Is your horse girthy? Is he irritable or uncomfortable when groomed? Is he resistant to leg pressure? Kicking out under saddle? Or experiencing mild, colic-like symptoms fairly frequently?
If you answered “yes” to the questions above, the Internet will tell you your horse has ulcers. So will dozens of horse people on Facebook, whether or not you ask for their opinion.
But horse health practitioners fear horse owners could be over-doing it with ulcer treatments. And if that’s the case, it could lead to some serious consequences.
“We’re hearing a lot more about ulcers, that’s for sure. I don’t know if the incidents are higher in horses than before, or if it’s because we’ve figured out what the symptoms are and we’re looking for it more and more,” explained Kathleen Crandell, an equine nutritionist with Kentucky Equine Research.
It’s not uncommon for horse owners to skip the call to the vet (and the cost for the scoping needed to confirm a case of gastric ulcers) and treat horses for this ailment on their own, without a professional to guide them. Sometimes they are using short-term medications for long-term treatment.
“A lot of people just treat horses anyway as a way to prevent problems,”
Kathleen described. “I understand that philosophy. But you have to think about what stomach acid does – it helps break down food and starts the production of digestion. It’s going to affect digestion in some way over the long-term, if a horse is constantly being treated. It’s changing the natural environment in the stomach.”
Treating ulcers and maintaining a healthy gut in horses is no walk in the park. And ulcers are quite common in horses. Up to 90% of racehorses and 60% of show horses are affected by equine gastric ulcers, according to the American Association of Equine Practitioners. There are dozens of supplements and treatments on the shelves marketed toward ulcers and maintaining healthy guts, but not every product is created equal.
It’s going to affect digestion in some way over the long-term, if a horse is constantly being treated. It’s changing the natural environment in the stomach.
Horses are grazing animals and are built to be doing just that – grazing – nearly all hours of the day. So by restricting them to stalls and providing a grain-based diet only twice-to-three times a day can contribute to ulcers,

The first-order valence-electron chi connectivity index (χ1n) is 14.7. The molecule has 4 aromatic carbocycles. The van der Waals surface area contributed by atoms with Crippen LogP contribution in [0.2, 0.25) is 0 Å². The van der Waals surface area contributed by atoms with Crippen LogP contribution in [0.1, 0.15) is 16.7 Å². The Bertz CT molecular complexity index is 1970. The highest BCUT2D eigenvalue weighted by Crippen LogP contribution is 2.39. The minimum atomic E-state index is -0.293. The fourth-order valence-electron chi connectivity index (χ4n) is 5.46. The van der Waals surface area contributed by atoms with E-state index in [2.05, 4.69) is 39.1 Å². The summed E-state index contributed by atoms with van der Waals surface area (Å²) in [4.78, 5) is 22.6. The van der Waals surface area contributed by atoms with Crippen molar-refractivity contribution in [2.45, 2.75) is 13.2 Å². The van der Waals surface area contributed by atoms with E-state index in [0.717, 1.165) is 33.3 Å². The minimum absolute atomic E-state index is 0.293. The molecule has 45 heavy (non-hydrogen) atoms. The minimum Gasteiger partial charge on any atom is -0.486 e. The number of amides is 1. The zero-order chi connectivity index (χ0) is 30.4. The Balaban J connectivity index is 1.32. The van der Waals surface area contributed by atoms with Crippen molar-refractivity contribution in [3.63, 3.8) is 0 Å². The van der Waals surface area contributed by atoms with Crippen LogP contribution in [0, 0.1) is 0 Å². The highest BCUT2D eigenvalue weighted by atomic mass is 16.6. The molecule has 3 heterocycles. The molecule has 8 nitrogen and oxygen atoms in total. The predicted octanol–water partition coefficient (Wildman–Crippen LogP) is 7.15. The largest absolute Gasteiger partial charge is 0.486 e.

Kathleen said. Stress, like traveling to and from horse shows, can also lead to gastric issues.
Omeprazole (found in products like UlcerGuard and GastroGuard) is the only medication approved to treat and heal stomach ulcers in horses. It is a proven inhibitor of acid secretion in horses, which allows the gut time to heal the sores in the stomach, or near the colon and hindgut.
“We don’t have as much research on hindgut ulcers, but we’re seeing instances in horses that eat a lot of grain, it overwhelms the digestive capacity, so grain is getting into the colon,” Kathleen explained. “When that happens, the bacteria there loves to digest grain, but it’s lacking the acid that’s produced in the stomach to really digest it. Spring pasture, when the lush grass can be high in sugar, can also lead to changes in pH in the gut.”
Diet also plays a major role in preventing ulcers. Free choice hay and grains with low sugar and starch are easier for horses to digest. Alfalfa, a protein- and calcium-rich forage, also helps line the horse’s stomach and acts as a natural buffer.
Several supplements, fed daily as a top dressing in a horse’s feed, can help ease the painful and irritable symptoms of ulcers. Common and effective ingredients include calcium (and calcium carbonate – the ingredient found in TUMS), sucralfate and milk of magnesia. Some herbal-based products claim to aid in digestion, but horse owners should do their research before selecting and administering a product that’s right for their horse, Kathleen said.
“Keep in mind that the only thing to cure ulcers is omeprazole medication,” Kathleen said. “Some people may try to save money buying over-the-counter (human) products, but that doesn’t always work. They’re better off just getting the omeprazole to treat it.”
Kathleen is referring to Ranitidine, or drugs found in pharmacy stores like Zantac or Nexium, which owners have used in horses (just with higher dosages from human-grade pills).
“We can affect the environment of the stomach and all the way down to the hindgut just by playing with different things,” Kathleen reiterated. “For example, feeding a prebiotic could just be feeding the bacteria in the gut that’s already producing ulcers, and lead to more in the stomach.”
To learn more about ulcers and the science behind them from Kentucky Equine Research, click here.